2. Large breakevensRemember, the ATM strike was 165 points from the breakeven point in the previous example. Given that the ATM strike had been 7600, the lower breakeven point was at 7435 while the highest was at 7765. To breakeven, the market must move at least 2.2% either way. This means that the market or stock must move at least 2.2% either way within 30 days. If you are looking to make at least 1% profit on this trade, we need to see a 1% increase in the index. This is a very difficult move on the index.In the next chapter I"ll explain why is it so.

We can sum up what must be done to make the straddle profitable by considering the two above points and the impact of volatility.

  1. At the time of execution, volatility should be low
  2. During the holding period, the volatility should rise
  3. The market should move in a big way - it doesn't matter which direction.
  4. The time-bound large move should occur quickly, well within the expiry.

Long straddles are profitable when they are set up around major market events. The market should expect more from such events than I have. The 'event' and 'expectation' parts of the trading straddles are explained in detail below. Let's take as an example the Infosys results.

EventInfosys Quarterly Results

Expectation- Revenue guideline for the next few quarters: 'Muted or flat'

Actual ResultsInfosys announces the'muted-to-flat' revenue guideline for next few quarters. If you set up a long strangle in the background of an event (and its expectation), then the chances are that the strangle will fall apart. Because volatility increases around major events which tends drive the premium high.

If you buy ATM call-and-put options right around an event, you're effectively buying options when volatility is high. The volatility and premiums drop like a ball when events are known and announced. The 'bought with high volatility and sold to low volatility' phenomenon would naturally break the straddle and cause the trader to lose money. This is something I have observed over and over, and unfortunately many traders lose their money for it.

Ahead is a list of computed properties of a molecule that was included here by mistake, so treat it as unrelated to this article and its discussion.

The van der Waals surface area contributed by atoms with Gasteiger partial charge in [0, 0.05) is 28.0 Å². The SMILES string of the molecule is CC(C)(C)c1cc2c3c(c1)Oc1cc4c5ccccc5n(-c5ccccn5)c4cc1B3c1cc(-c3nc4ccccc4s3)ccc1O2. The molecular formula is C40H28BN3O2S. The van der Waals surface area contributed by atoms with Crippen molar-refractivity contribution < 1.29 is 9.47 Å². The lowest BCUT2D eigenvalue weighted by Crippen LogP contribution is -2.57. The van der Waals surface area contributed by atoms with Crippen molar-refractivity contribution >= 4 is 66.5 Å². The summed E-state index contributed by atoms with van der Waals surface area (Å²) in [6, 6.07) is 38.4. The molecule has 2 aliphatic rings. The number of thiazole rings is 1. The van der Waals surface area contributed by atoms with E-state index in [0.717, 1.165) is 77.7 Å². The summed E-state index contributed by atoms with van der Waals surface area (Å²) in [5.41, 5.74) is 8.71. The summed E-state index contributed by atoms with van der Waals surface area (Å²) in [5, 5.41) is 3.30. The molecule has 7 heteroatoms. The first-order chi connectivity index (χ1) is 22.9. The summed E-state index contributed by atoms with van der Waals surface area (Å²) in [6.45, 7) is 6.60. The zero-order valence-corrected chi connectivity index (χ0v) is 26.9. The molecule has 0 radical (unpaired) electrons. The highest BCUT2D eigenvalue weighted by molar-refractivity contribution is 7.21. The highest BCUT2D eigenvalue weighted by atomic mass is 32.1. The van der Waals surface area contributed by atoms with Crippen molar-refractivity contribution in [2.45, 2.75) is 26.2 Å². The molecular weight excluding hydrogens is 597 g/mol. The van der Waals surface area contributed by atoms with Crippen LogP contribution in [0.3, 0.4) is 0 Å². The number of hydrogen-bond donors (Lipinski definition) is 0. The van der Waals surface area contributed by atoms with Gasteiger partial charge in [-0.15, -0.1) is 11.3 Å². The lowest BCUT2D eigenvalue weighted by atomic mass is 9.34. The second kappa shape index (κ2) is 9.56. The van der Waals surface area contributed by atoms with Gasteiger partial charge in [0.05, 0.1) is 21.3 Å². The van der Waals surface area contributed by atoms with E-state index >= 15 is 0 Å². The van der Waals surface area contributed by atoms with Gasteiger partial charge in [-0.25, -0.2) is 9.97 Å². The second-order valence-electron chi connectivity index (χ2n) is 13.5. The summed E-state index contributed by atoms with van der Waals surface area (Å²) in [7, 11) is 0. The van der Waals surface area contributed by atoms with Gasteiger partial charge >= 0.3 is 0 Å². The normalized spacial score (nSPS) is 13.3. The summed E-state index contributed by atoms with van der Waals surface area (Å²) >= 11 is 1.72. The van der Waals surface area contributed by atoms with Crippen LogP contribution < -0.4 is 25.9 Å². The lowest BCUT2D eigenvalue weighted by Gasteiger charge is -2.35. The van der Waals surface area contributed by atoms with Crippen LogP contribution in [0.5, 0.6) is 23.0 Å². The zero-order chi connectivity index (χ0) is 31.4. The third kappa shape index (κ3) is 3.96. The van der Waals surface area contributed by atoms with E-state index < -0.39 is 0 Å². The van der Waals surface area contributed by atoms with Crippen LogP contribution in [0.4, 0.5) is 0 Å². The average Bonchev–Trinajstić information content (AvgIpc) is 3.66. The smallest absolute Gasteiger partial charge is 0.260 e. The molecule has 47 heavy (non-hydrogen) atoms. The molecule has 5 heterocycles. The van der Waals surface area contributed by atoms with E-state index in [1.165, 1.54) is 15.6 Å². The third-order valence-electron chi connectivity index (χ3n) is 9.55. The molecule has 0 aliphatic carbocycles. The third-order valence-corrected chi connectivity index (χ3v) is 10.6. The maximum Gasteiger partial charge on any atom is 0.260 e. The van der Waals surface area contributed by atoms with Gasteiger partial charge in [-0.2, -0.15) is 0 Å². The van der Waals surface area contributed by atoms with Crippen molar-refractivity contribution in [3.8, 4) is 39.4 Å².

Favorable OutcomeImagine that instead of the'muted-to-flat' guideline, they announce an "aggressive" guideline. This would take the market completely by surprise, and result in profitable straddle trades. This means that there's another angle to straddles. Your assessment of the event's outcome must be a few notches higher than the general market's.

A poor assessment of the events and their outcome is a prerequisite for setting up a straddle. Although this may seem daunting, you can trust me that a few years of trading experience will allow you to evaluate situations better than anyone else. To be clear, I will summarize all angles that need to align for the straddle's profitability.

  1. At the time of execution, volatility should be low
  2. During the strategy's holding period, volatility should rise
  3. The market should move in a big way - it doesn't matter which direction.
  4. The time-bound large move should occur quickly, well within the expiry.
  5. Market expectations are likely to change dramatically if there are long straddles around major events.

It may seem like there are too many things that stand between you and long straddle's profitability. Fear not! I will share an antidote with you in the next chapter: The Short Straddle and why it makes sense.


  1. Strategies that are not subject to market direction are known as 'Market neutral' or 'Delta neutral.
  2. Long straddle, a market neutral strategy that makes money regardless of how the market moves, is one example.
  3. You must simultaneously purchase the ATM Call and Put options for long straddle. Both options must be the same underlying, have the same strike and expiry.
  4. The trader places the bet by buying the CE or PE.
  5. The maximum loss equals the net premium paid and occurs at the strike when the long straddle is initiated
  6. The upper breakeven is called'strike + premium'. The lower breakeven is called'strike + net premium'
  7. A long straddle deltas adds up to zero
  8. At the time of execution, volatility should be low
  9. During the holding period, the volatility should rise
  10. The market should move in a big way - it doesn't matter which direction.
  11. The time-bound large move should occur quickly, well within the expiry.
  12. Market expectations are likely to change dramatically if there are long straddles around major events.